Jun 2011
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I'd like to quickly update our members and supporters with a few bits of EFA news.

Things have been outwardly quiet recently; although we have been active behind the scenes and in the media, commenting on issues such as privacy, copyright, censorship and games, we have not been producing as much content and commentary as we'd like to.

Why is this? We've been working on some much-needed internal reorganisation, which includes: a completely overhauled web presence; a brand new system for managing our members and supporters (and letting you manage yourselves); and our own payment integration, so we can do away with the (deservedly) despised Paypal. When we relaunch, we want a new focus on providing useful and engaging information in the form of issue backgrounders and position papers, FAQs and legal explainers. The new site and associated tools will let us focus more on providing better content and on education and campaigning.

Once we're up and running we'll be doing a better job at managing our corps of volunteers. If you have skills in legal affairs, research, writing, campaigning, design or anything else that can assist our mission, and you're interested in volunteering, please drop us a line at [email protected]

In the meantime, keep a lookout for us in the media, and you might be interested some recent submissions we've made to inquiries on classification and cyber-safety.

Finally, on a personal note I'm a little sad to announce that I'm stepping down as Chair of EFA. It's been a very rewarding experience, and as a result I am even more passionate about the issues than I was when I first joined EFA. That's why I'm pursuing an opportunity to work inside our nation's Parliament and see just how policy is really made in this country.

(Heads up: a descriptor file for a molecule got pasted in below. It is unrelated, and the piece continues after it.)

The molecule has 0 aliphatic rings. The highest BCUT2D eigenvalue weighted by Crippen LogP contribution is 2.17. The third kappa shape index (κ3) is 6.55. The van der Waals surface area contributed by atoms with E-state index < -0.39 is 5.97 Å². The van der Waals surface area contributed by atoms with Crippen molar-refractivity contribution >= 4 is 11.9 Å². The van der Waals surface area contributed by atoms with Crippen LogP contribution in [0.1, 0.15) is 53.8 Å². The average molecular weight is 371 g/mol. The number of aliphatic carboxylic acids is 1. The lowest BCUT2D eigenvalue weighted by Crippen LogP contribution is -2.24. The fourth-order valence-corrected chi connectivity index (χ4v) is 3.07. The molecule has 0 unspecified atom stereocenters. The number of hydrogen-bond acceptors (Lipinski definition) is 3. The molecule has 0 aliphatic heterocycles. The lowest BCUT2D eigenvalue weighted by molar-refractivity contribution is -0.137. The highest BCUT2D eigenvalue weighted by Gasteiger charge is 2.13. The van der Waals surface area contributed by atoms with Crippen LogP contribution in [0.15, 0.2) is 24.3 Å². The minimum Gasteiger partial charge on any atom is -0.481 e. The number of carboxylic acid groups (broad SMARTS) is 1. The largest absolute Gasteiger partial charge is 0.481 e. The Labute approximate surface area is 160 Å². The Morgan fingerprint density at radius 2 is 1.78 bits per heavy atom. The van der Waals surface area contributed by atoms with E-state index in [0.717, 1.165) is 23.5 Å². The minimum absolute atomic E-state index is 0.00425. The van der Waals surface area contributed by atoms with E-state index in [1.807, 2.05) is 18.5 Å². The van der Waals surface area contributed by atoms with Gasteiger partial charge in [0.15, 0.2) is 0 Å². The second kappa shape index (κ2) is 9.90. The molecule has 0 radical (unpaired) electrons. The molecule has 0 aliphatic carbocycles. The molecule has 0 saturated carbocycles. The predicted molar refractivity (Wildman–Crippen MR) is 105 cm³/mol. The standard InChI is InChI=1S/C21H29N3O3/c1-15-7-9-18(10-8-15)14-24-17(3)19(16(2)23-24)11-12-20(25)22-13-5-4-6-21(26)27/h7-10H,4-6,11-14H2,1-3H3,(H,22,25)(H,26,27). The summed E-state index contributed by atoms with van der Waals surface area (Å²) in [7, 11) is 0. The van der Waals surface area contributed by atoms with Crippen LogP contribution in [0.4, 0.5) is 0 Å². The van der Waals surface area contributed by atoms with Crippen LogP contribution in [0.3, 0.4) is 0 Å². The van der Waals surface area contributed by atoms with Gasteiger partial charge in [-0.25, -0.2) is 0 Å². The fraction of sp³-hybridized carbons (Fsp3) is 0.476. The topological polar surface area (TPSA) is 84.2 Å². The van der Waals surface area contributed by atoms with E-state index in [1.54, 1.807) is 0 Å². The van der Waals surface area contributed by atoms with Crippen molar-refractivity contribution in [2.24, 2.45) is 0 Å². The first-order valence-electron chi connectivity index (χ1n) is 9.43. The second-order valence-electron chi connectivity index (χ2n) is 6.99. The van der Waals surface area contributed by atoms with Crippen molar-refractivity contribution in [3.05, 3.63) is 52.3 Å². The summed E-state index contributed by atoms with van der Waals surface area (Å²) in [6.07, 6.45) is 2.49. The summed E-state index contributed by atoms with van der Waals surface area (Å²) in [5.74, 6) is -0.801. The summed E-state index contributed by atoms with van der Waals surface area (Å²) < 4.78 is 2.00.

Fortunately,  the organisation will be in excellent hands. I'm very pleased to welcome David Cake to the role. David has a long history with the organisation including seven years on the Board. David has recently been leading EFA's international affairs effort, and I know he is champing at the bit to lead our upcoming campaigns. Sarah Stokely will be stepping up as Vice-Chair. Both David and Sarah know the landscape very well and have many fresh ideas to drive the debate, and the organisation, forward. Over to you, David and Sarah.

EFA relies on your support and ideas, so if you have any feedback on campaigns you'd like to see, information you need or anything else, please contact us.


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  3. Just protect IP in the US or the "Digital Britain" law in the UK, people will circumvent it with proxies. Even if Australia takes the same path as Italy, and tries to block proxies, that will be ineffective. I know, becuase I have problems with one user on my web site who just does not get the message he is not welcome. I will block the proxy he uses, and he will then keep trying proxy after proxy, for as much as 3 hours, until he finds on that works. So even if the government bans proxies, a determined enough user will find a proxy not on the blocked list.

    Comment by Chilly8 on 21 July 2011 at 15:40